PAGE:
Pumping systems efficiency improvements flow straight to the bottom line Page: 3 of 5
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far outweigh the sum of the savings through component
Generally, it is neither feasible nor prudent to
analyze each pumping system in a facility. However,
the DOE BestPractices program has developed a
guideline for prescreening pumping systems for
potential energy savings. The guideline provides a
methodology that can help to identify and prioritize
candidate systems for optimization. This prescreening
guideline includes sample data collection forms, and
can be downloaded at www.orfl.gov/etd-
Once the prescreening process has identified
pumping systems with potential cost savings
opportunities, the Pumping System Assessment Tool
(PSAT) can be used to further screen systems and
quantify the potential savings. The PSAT software was
developed for DOE as a tool to assist end users (and
others) in assessing the overall effectiveness of
centrifugal pumping systems (Ref. 4). PSAT is
available at no cost through the DOE BestPractices
program web site (www.oit.doe.gov/bestpractices/).
The prescreening guide noted above is included in the
Assessing opportunities for improvement, whether
using PSAT or some other methodology, will require
relatively accurate measures of flow rate, pressures, and
electrical power. These quantitative measurements
must be considered in the context of qualitative data
obtained through interviews and discussions with the
pumping system operators, visual inspections, and
review of operator logs (if available). A more thorough
discussion of measurement guidelines can be found in a
series of articles from the DOE BestPractices' Energy
Matters newsletter (available from the BestPractices
PSAT estimates the existing motor and pump
efficiency using field measurements and nameplate type
motor and pump information. PSAT makes use of a
Hydraulic Institute (HI) standard that provides guidance
on achievable pump efficiencies for numerous pump
types (Ref. 5). It also estimates achievable efficiencies
if the motor and pump were optimally selected to meet
the specified flow and head requirements. The
"existing" and "optimal" results are compared, and
potential power savings are determined. Finally,
potential cost and energy savings are estimated based
on user-specified power cost rates and operating times.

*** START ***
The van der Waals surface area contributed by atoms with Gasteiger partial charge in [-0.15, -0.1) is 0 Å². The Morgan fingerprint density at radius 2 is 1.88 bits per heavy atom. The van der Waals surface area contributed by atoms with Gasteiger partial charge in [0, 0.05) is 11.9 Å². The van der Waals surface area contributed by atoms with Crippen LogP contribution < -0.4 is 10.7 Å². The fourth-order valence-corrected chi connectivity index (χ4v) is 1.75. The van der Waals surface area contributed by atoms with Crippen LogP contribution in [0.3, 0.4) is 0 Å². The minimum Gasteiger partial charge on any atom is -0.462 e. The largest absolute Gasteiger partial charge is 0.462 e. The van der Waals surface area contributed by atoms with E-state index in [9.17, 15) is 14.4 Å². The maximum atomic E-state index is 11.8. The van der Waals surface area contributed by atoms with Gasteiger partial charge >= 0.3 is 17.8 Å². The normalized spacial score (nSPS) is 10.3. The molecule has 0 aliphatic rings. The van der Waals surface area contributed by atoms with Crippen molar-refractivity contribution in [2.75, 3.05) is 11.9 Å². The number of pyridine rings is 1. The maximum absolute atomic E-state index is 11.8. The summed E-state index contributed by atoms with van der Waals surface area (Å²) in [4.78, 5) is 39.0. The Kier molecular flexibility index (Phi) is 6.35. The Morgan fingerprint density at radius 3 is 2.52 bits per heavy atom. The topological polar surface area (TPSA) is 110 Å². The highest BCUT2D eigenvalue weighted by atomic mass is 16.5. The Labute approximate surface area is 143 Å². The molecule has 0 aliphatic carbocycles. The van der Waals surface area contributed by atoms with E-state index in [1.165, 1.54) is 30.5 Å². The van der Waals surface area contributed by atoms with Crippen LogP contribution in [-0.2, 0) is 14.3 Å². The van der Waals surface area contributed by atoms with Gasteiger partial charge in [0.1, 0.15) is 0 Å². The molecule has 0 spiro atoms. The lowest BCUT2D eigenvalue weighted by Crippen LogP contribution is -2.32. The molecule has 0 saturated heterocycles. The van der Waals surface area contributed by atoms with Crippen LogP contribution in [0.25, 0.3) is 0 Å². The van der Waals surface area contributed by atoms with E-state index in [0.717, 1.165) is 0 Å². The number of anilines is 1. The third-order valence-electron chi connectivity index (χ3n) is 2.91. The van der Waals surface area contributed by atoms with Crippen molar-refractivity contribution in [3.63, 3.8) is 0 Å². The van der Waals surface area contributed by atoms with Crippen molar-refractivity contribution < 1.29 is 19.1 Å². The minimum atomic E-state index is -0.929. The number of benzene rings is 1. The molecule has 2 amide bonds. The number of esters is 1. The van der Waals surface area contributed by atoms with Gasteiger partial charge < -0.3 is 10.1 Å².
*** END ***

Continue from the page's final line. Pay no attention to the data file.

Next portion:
PSAT results are useful in identifying the
approximate energy and cost savings that could be
achieved if the existing pump system was optimized.
PSAT does not identify how the savings can be
achieved; in other words, it is not a solution provider,
but rather an opportunity identifier.
PSAT does not require the user to be a fluid system
or pump application expert, and even users with little
pumping system experience can get useful results from
the program. However, in the hands of a user with a
good working familiarity of pumping systems, PSAT
can be used to perform "what-if' evaluations that can
actually assist in system design.
A PSAT workshop developed for DOE is offered
at various times, by both DOE and its Allied Partners.
The BestPractices web site regularly lists upcoming
TURN OPPORTUNITIES INTO SAVINGS
The results of a systems approach to analysis will
vary from system to system and from facility to facility.
Some of the more common indications of an
opportunity and common modifications are described
Sizing -- A system with highly throttled control
valves or extensive use of bypass lines can be an
indication of an oversized pump. Oversizing is a
common problem, and may be the result of
conservative design, design for anticipated system
capacity increases, or a decrease in the output demand.
Possible improvements are to trim the existing pump
impeller, install a smaller impeller, remove stages of the
pump (if a multi-stage pump), replace with a smaller
pump, or reduce the pump speed.
Replacing the pump with one that is better suited
for the system requirements can provide efficiency and
performance improvements. Opportunities for this
change include events where the pump must be
removed for overhaul or repair. In fact, the cause of a
pump replacement may be largely attributable to
initially poor pump selection. An oversized pump that
operates far off its best efficiency point (BEP) tends to
suffer accelerated wear. Consequently, if the pump
must be replaced due to premature wear, assessing
whether the pump was correctly sized in the first place
is advisable. A petroleum refinery has recently
documented savings of $700,000/year through a
combination of measures on several large, oversized
pumping systems (Ref. 6).
In systems where flow requirements vary, but the
flow rate is either not controlled, or is controlled by
valve throttling or bypass flow control, speed control
devices can provide attractive energy savings. The
pressure drop created by the throttle valve causes an
energy loss and, if the restriction is severe enough, can
create significant flow noise and valve seat wear. Since
bypass lines divert flow, the pumping energy spent to
generate the bypassed flow is essentially wasted.
Speed reduction can be achieved by changing
sheave diameters (in belt drive applications), installing
a slower speed motor, or installing an adjustable speed
drive. In general, such modifications may be feasible if
the pump output is consistently higher than the system
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Tutterow, Vestal; Casada, Don & McKane, Aimee. Pumping systems efficiency improvements flow straight to the bottom line, report, July 8, 2002; Berkeley, California. (https://digital.library.unt.edu/ark:/67531/metadc882487/m1/3/: accessed March 26, 2019), University of North Texas Libraries, Digital Library, https://digital.library.unt.edu; crediting UNT Libraries Government Documents Department.